Despite all of these changes, most of what we’ve seen from these devices are simple household models: soap dishes, ornaments and cup holders. That’s not all that’s out there, but it points to 3D printing’s biggest limitation, which is its inability to print complex machines and moving parts. If your aim is to create something with multiple parts, they must be printed one piece at a time and then assembled.But even with its limitations, filmmakers have adopted this new technology to create some impressive imaging tools and accessories.
3D printing will also be indispensable in prototyping and design testing, enabling designers to get their finished products to market a lot faster and with presumably better quality. Such is the case with the iOgrapher (iographer.myshopify.com). David Basulto has been in video and film production in one form or another his entire life. Working as an actor in feature films, producing and now teaching production, Basulto has maintained a passion for the industry, with a particular interest in innovations that can improve workflow.
Recently, he found one of the best ways to teach his students the basics of production is by shooting video with the iPad. However, he was dissatisfied with the lack of mounts. What he really wanted was a simple rig with handles for handheld situations, and with shoe mounts for accessories such as lights and microphones. Additionally, he wanted to add lenses to the iPad’s camera, as well as have a 1⁄4-20 screw mount for mounting on a tripod.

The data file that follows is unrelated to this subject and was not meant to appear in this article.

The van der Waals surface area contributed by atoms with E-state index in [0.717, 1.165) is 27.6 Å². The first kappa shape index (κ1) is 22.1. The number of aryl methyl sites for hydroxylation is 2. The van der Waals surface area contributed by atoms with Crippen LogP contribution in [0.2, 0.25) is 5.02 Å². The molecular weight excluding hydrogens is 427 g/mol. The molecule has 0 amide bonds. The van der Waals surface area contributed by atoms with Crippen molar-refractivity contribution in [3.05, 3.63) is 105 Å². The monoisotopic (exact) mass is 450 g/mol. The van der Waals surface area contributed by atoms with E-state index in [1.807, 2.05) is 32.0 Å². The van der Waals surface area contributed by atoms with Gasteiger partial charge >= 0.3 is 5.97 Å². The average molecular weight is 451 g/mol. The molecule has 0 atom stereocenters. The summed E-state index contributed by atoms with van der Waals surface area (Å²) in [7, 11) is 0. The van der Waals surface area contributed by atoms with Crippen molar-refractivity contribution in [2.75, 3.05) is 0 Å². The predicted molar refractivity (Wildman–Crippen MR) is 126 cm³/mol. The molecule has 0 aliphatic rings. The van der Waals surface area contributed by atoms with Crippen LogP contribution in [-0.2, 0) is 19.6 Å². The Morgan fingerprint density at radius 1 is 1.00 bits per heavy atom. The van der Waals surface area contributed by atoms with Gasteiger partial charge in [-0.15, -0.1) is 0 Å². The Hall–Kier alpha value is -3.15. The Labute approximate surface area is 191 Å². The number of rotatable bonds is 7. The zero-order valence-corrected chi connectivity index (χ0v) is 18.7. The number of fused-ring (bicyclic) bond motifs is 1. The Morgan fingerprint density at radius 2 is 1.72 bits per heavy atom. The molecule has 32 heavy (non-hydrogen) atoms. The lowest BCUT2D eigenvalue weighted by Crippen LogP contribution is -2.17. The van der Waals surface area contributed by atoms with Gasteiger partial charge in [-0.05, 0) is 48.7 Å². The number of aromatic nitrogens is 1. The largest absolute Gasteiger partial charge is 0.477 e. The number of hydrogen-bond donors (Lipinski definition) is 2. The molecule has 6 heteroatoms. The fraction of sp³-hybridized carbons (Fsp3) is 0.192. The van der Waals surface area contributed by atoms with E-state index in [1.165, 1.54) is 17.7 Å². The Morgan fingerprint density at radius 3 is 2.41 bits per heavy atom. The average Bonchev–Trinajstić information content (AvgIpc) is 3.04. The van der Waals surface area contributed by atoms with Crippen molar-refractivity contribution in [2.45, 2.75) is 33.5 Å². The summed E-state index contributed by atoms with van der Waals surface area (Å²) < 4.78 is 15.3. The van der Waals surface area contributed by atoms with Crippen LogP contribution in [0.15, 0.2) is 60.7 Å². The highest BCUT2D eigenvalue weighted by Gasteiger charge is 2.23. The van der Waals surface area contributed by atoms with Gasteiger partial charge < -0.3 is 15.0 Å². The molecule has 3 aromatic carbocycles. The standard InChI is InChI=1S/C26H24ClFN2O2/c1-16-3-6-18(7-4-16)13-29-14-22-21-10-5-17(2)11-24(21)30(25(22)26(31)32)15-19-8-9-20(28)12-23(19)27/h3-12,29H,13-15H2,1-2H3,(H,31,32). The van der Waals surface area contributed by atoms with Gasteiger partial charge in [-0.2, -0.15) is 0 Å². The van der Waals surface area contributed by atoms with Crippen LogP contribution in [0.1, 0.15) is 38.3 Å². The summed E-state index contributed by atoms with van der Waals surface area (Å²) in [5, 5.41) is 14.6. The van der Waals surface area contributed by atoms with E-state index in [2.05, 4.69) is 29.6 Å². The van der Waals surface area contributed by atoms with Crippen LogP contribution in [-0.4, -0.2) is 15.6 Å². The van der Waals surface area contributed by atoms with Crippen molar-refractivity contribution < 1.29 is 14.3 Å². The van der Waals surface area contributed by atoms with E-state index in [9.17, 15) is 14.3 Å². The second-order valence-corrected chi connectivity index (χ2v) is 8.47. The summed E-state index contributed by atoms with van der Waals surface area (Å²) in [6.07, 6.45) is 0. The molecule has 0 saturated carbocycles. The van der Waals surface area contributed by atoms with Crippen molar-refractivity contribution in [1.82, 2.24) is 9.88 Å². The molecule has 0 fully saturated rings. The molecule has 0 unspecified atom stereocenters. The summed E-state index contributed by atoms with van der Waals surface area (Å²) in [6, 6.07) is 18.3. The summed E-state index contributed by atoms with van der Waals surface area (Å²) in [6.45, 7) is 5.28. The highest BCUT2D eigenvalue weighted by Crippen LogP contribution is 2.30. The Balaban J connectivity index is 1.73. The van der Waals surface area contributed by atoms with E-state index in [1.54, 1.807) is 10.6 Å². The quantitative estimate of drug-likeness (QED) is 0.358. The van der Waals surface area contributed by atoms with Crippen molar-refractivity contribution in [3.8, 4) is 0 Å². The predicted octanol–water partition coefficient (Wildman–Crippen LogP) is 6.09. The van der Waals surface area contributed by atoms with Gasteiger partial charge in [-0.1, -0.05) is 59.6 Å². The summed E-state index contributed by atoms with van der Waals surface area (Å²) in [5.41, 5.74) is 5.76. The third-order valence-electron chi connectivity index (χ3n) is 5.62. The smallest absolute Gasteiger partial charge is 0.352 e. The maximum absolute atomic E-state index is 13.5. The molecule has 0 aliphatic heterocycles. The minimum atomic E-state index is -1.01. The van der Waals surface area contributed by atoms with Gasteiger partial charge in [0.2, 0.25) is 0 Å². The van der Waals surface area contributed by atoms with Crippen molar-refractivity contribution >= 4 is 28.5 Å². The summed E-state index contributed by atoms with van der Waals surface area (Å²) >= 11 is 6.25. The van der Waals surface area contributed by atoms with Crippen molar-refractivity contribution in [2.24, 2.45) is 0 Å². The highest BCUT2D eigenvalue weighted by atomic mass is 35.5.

After a few sketches, Basulto searched for a mechanical engineer, but couldn’t find one who would work with him for less than $5,000. Basulto happened to come by a website, www.shapeways.com, which is a 3D printing marketplace and community. There, he was able to find an engineer to create a file for a mere $200. He took that file, uploaded it to their website, and for another $200 he had a 3D printed, working prototype he was able to put on a tripod. Essentially, this was the very first iOgrapher.